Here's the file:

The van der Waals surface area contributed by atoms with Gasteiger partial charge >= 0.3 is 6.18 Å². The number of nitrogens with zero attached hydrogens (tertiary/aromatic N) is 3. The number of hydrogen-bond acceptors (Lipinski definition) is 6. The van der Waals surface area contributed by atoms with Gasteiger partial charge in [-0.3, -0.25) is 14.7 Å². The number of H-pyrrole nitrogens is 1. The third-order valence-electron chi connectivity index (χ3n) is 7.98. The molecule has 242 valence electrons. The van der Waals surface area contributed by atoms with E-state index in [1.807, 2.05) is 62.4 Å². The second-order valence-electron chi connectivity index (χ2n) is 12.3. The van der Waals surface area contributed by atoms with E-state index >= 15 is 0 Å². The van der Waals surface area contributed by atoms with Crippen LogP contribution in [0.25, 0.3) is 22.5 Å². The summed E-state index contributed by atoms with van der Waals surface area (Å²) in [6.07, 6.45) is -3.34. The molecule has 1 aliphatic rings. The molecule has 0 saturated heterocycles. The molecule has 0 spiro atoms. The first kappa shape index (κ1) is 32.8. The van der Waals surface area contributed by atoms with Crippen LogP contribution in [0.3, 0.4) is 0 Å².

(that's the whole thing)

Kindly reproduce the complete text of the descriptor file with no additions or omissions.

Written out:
The van der Waals surface area contributed by atoms with Gasteiger partial charge >= 0.3 is 6.18 Å². The number of nitrogens with zero attached hydrogens (tertiary/aromatic N) is 3. The number of hydrogen-bond acceptors (Lipinski definition) is 6. The van der Waals surface area contributed by atoms with Gasteiger partial charge in [-0.3, -0.25) is 14.7 Å². The number of H-pyrrole nitrogens is 1. The third-order valence-electron chi connectivity index (χ3n) is 7.98. The molecule has 242 valence electrons. The van der Waals surface area contributed by atoms with E-state index in [1.807, 2.05) is 62.4 Å². The second-order valence-electron chi connectivity index (χ2n) is 12.3. The van der Waals surface area contributed by atoms with E-state index >= 15 is 0 Å². The van der Waals surface area contributed by atoms with Crippen LogP contribution in [0.25, 0.3) is 22.5 Å². The summed E-state index contributed by atoms with van der Waals surface area (Å²) in [6.07, 6.45) is -3.34. The molecule has 1 aliphatic rings. The molecule has 0 saturated heterocycles. The molecule has 0 spiro atoms. The first kappa shape index (κ1) is 32.8. The van der Waals surface area contributed by atoms with Crippen LogP contribution in [0.3, 0.4) is 0 Å².